How can I use a multi-channel GPR array for archaeology?  

A multi-channel GPR array, such as a MALÅ MIRA HDR system, will give you the highest possible resolution over complex archeological features of many different types. With a MIRA HDR you collect a large number of densely arranged parallel profiles in one single swath, meaning that data can be easily transformed to a high-resolution 3D result.  

With a single channel system LINK TO 2D GPR and Archaeology, you measure one 2D line at the time, compared to a multi-channel GPR array where you have several transmitters and receivers in one single box. This gives you, on a MIRA HDR, 22 parallel lines at a time, instead of one.  

For archeological applications this high resolution is often a must, especially when mapping minor post holes, subtle wooden features or complicated building remains. With a multi-channel GPR array, it is also sufficient to make the measurements in only one direction.  

For archaeological applications the following is good to consider before making measurements with a multi-channel GPR array: 

Ground conditions 

As a multi-channel GPR array is comparably expensive to rent and buy, and also bulky to transport, it can be good to do some 2D GPR test lines in the proposed investigation area. If data quality looks good, both in terms of conductivity, and possibility to identify the intended targets, the likelihood of completing a successful multi-channel GPR will also increase.   

Investigation area 

Multi-channel GPR arrays are large, and heavy, compared to a 2D GPR system. This means that the investigation area needs to be comparably smooth and open for the array measurements. Vegetation should be low as results from these ground-coupled GPR antennas are best when the distance between the ground and the antenna casing is small. If there are numerous obstacles, such as trees and fences, achieving comprehensive coverage becomes more complicated and requires more field time. If obstacles are too densely situated, the antenna box may not be able to traverse the survey area at all.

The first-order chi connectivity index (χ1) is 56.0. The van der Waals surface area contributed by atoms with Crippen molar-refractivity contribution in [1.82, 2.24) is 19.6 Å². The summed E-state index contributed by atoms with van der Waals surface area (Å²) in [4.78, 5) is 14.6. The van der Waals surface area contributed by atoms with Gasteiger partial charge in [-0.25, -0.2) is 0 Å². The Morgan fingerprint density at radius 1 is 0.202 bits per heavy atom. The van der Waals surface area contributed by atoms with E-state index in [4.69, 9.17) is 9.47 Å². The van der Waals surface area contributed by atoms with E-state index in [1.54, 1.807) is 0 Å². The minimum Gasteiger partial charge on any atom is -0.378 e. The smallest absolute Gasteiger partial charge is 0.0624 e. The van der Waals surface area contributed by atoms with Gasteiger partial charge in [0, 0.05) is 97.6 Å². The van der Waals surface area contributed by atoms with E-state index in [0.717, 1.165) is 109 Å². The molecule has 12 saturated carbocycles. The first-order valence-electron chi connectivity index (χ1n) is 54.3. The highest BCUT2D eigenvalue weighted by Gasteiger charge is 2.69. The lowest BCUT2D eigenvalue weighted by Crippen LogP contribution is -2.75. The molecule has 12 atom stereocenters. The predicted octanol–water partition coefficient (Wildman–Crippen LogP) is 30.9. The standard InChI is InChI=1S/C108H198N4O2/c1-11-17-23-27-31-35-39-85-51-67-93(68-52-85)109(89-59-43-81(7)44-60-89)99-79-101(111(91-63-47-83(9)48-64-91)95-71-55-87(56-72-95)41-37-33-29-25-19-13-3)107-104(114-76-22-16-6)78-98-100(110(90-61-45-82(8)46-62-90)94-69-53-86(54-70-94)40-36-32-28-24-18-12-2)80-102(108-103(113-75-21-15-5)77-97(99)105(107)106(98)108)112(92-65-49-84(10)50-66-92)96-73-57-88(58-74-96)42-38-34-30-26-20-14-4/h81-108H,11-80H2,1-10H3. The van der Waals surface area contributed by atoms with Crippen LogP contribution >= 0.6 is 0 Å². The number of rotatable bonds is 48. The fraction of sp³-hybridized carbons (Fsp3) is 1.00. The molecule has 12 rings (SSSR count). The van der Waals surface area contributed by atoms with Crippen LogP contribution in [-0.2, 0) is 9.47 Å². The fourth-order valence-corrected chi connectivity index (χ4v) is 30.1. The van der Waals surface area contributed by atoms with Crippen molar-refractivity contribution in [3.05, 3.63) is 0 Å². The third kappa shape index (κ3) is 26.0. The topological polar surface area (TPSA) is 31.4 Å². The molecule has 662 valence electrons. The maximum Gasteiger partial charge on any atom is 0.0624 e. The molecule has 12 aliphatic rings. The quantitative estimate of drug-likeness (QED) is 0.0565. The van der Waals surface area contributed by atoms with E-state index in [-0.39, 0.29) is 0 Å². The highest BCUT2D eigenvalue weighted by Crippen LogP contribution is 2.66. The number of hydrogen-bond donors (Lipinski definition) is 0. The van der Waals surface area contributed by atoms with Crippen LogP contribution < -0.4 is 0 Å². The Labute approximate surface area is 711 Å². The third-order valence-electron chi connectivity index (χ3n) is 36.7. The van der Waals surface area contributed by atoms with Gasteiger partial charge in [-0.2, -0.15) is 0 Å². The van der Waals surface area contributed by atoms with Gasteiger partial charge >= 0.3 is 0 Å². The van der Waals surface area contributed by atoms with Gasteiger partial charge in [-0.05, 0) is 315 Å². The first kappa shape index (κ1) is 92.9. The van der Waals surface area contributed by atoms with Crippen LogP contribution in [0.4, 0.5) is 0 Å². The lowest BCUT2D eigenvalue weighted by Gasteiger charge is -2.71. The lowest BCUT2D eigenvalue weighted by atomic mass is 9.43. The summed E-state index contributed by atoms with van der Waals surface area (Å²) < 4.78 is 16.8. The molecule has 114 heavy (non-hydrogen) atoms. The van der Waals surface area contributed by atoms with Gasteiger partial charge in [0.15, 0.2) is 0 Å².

Moving the antenna array 

Most multi-channel GPR arrays can be hand-pushed or pulled but this is not recommended for larger areas or if the ground surface is rough. Then it is much more efficient to tow or push the GPR array with a vehicle, such as a car, quadbike, small tractor or utility vehicle. The smaller the vehicle, and the tighter its ‘turning circle’ is, the easier survey becomes. 


For high-resolution results the positioning needs to be accurate. The GPR array can be positioned using either Total Station or an RTK-GPS system. The Total Station needs to be a self-tracking type and for the RTK-GPS either a ‘base + rover’ system or a rover with GSM-correction will work fine (provided there is sufficient mobile phone coverage across the site for the latter system to receive corrections). Marking of measured swaths can be made during measurements to keep the swaths side by side to avoid excessive gaps between the data. This aid is also available in software used for data collection.  

One or two profile directions 

As a multi-channel GPR array creates a data volume made up of extremely dense profiles, where line spacing and trace interval are similar, the survey swathes need only be collected in one direction.  

Post-processing Multi-channel data are most often compiled into a 3D volume and processed as a whole, with the possibility to look at time-slices from different depths. Depending upon the software used, you can also cut your data in almost any direction, create iso-surfaces and/or apply topographic corrections. However, do not forget to check the single 2D lines, these are your primary data and contain plenty of information as well!   


More to read 

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